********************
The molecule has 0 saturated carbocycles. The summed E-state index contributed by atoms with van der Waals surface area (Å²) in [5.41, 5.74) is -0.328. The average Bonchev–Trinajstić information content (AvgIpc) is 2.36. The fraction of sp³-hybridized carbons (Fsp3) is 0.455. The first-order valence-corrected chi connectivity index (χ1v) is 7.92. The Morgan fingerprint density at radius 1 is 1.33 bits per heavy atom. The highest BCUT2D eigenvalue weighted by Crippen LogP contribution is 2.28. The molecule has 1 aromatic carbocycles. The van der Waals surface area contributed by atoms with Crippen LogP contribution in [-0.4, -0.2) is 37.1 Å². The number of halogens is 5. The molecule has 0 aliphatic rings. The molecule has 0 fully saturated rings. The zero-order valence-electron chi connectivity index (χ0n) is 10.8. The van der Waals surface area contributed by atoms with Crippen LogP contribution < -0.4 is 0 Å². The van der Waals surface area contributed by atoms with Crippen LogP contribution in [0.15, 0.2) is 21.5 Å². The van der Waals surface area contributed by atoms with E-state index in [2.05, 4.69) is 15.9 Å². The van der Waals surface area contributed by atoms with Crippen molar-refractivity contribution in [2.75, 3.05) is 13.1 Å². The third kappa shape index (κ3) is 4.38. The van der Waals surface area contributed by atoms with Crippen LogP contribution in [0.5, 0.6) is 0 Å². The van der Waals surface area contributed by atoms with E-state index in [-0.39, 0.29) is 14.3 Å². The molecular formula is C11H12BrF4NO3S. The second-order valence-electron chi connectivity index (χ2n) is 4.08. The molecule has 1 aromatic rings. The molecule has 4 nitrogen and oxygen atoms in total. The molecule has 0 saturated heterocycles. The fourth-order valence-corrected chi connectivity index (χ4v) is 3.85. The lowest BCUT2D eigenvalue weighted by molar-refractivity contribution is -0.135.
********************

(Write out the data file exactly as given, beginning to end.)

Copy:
The molecule has 0 saturated carbocycles. The summed E-state index contributed by atoms with van der Waals surface area (Å²) in [5.41, 5.74) is -0.328. The average Bonchev–Trinajstić information content (AvgIpc) is 2.36. The fraction of sp³-hybridized carbons (Fsp3) is 0.455. The first-order valence-corrected chi connectivity index (χ1v) is 7.92. The Morgan fingerprint density at radius 1 is 1.33 bits per heavy atom. The highest BCUT2D eigenvalue weighted by Crippen LogP contribution is 2.28. The molecule has 1 aromatic carbocycles. The van der Waals surface area contributed by atoms with Crippen LogP contribution in [-0.4, -0.2) is 37.1 Å². The number of halogens is 5. The molecule has 0 aliphatic rings. The molecule has 0 fully saturated rings. The zero-order valence-electron chi connectivity index (χ0n) is 10.8. The van der Waals surface area contributed by atoms with Crippen LogP contribution < -0.4 is 0 Å². The van der Waals surface area contributed by atoms with Crippen LogP contribution in [0.15, 0.2) is 21.5 Å². The van der Waals surface area contributed by atoms with E-state index in [2.05, 4.69) is 15.9 Å². The van der Waals surface area contributed by atoms with Crippen molar-refractivity contribution in [2.75, 3.05) is 13.1 Å². The third kappa shape index (κ3) is 4.38. The van der Waals surface area contributed by atoms with Crippen LogP contribution in [0.5, 0.6) is 0 Å². The van der Waals surface area contributed by atoms with E-state index in [-0.39, 0.29) is 14.3 Å². The molecular formula is C11H12BrF4NO3S. The second-order valence-electron chi connectivity index (χ2n) is 4.08. The molecule has 1 aromatic rings. The molecule has 4 nitrogen and oxygen atoms in total. The molecule has 0 saturated heterocycles. The fourth-order valence-corrected chi connectivity index (χ4v) is 3.85. The lowest BCUT2D eigenvalue weighted by molar-refractivity contribution is -0.135.